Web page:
Nagios vs Prometheus: What are the differences?
Developers describe Nagios as "Complete monitoring and alerting for servers, switches, applications, and services". Nagios is a host/service/network monitoring program written in C and released under the GNU General Public License. On the other hand, Prometheus is detailed as "An open-source service monitoring system and time series database, developed by SoundCloud". Prometheus is a systems and service monitoring system. It collects metrics from configured targets at given intervals, evaluates rule expressions, displays the results, and can trigger alerts if some condition is observed to be true.
Nagios and Prometheus can be primarily classified as "Monitoring" tools.
Some of the features offered by Nagios are:
- Monitor your entire IT infrastructure
- Spot problems before they occur
- Know immediately when problems arise
On the other hand, Prometheus provides the following key features:
- a multi-dimensional data model (timeseries defined by metric name and set of key/value dimensions)
- a flexible query language to leverage this dimensionality
- no dependency on distributed storage
"It just works" is the primary reason why developers consider Nagios over the competitors, whereas "Powerful easy to use monitoring" was stated as the key factor in picking Prometheus.
Nagios and Prometheus are both open source tools. Prometheus with 25K GitHub stars and 3.55K forks on GitHub appears to be more popular than Nagios with 60 GitHub stars and 36 GitHub forks.
According to the StackShare community, Prometheus has a broader approval, being mentioned in 243 company stacks & 85 developers stacks; compared to Nagios, which is listed in 177 company stacks and 40 developer stacks.
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We recently implemented Thanos alongside Prometheus into our Kubernetes clusters, we had previously used a variety of different metrics systems and we wanted to make life simpler for everyone by just picking one.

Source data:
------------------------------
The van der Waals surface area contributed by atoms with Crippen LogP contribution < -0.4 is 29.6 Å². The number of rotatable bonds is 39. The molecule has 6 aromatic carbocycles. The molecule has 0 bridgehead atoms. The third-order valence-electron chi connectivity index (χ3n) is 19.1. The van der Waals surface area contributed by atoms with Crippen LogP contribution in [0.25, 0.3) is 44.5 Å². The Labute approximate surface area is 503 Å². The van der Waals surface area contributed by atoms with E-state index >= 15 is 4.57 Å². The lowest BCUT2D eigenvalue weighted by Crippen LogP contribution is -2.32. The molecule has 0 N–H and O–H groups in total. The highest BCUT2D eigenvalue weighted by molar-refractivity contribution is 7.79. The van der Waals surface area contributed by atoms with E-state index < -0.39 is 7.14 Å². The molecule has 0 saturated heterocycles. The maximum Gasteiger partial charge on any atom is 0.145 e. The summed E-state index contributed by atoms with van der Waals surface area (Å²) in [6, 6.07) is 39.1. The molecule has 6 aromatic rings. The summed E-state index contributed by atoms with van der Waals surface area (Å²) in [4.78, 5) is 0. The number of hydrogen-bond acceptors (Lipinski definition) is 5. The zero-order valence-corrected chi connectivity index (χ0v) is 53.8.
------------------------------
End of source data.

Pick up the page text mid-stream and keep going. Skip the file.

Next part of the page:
Prometheus seemed like an obvious choice due to its powerful querying language, native Kubernetes support and great community. However we found it somewhat lacking when it came to being highly available, something that would be very important if we wanted this to be the single source of all our metrics.
Thanos came along and solved a lot of these problems. It allowed us to run multiple Prometheis without duplicating metrics, query multiple Prometheus clusters at once, and easily back up data and then query it. Now we have a single place to go if you want to view metrics across all our clusters, with many layers of redundancy to make sure this monitoring solution is as reliable and resilient as we could reasonably make it.
If you're interested in a bit more detail feel free to check out the blog I wrote on the subject that's linked.
Why we spent several years building an open source, large-scale metrics alerting system, M3, built for Prometheus:
By late 2014, all services, infrastructure, and servers at Uber emitted metrics to a Graphite stack that stored them using the Whisper file format in a sharded Carbon cluster. We used Grafana for dashboarding and Nagios for alerting, issuing Graphite threshold checks via source-controlled scripts. While this worked for a while, expanding the Carbon cluster required a manual resharding process and, due to lack of replication, any single node’s disk failure caused permanent loss of its associated metrics. In short, this solution was not able to meet our needs as the company continued to grow.
To ensure the scalability of Uber’s metrics backend, we decided to build out a system that provided fault tolerant metrics ingestion, storage, and querying as a managed platform...
(GitHub : https://github.com/m3db/m3)
We have Prometheus as a monitoring engine as a part of our stack which contains Kubernetes cluster, container images and other open source tools. Also, I am aware that Sysdig can be integrated with Prometheus but I really wanted to know whether Sysdig or sysdig+prometheus will make better monitoring solution.
We use Nagios to monitor our stack and alert us when problems arise. Nagios allows us to monitor every aspect of each of our servers such as running processes, CPU usage, disk usage, and more. This means that as soon as problems arise, we can detect them and call out an engineer to resolve the issues as soon as possible.
We primarily use Prometheus to gather metrics and statistics to display them in Grafana. Aside from that we poll Prometheus for our orchestration-solution "JCOverseer" to determine, which host is least occupied at the moment.
We use Nagios to monitor customer instances of Bridge and proactively alert us about issues like queue sizes, downed services, errors in logs, etc.
Gather metrics from systems and applications. Evaluate alerting rules. Alerts are pushed to OpsGenie and Slack.
We use nagios based OpsView to monitor our server farm and keep everything running smoothly.
We primarily use Prometheus to gather metrics and statistics to display them in Grafana.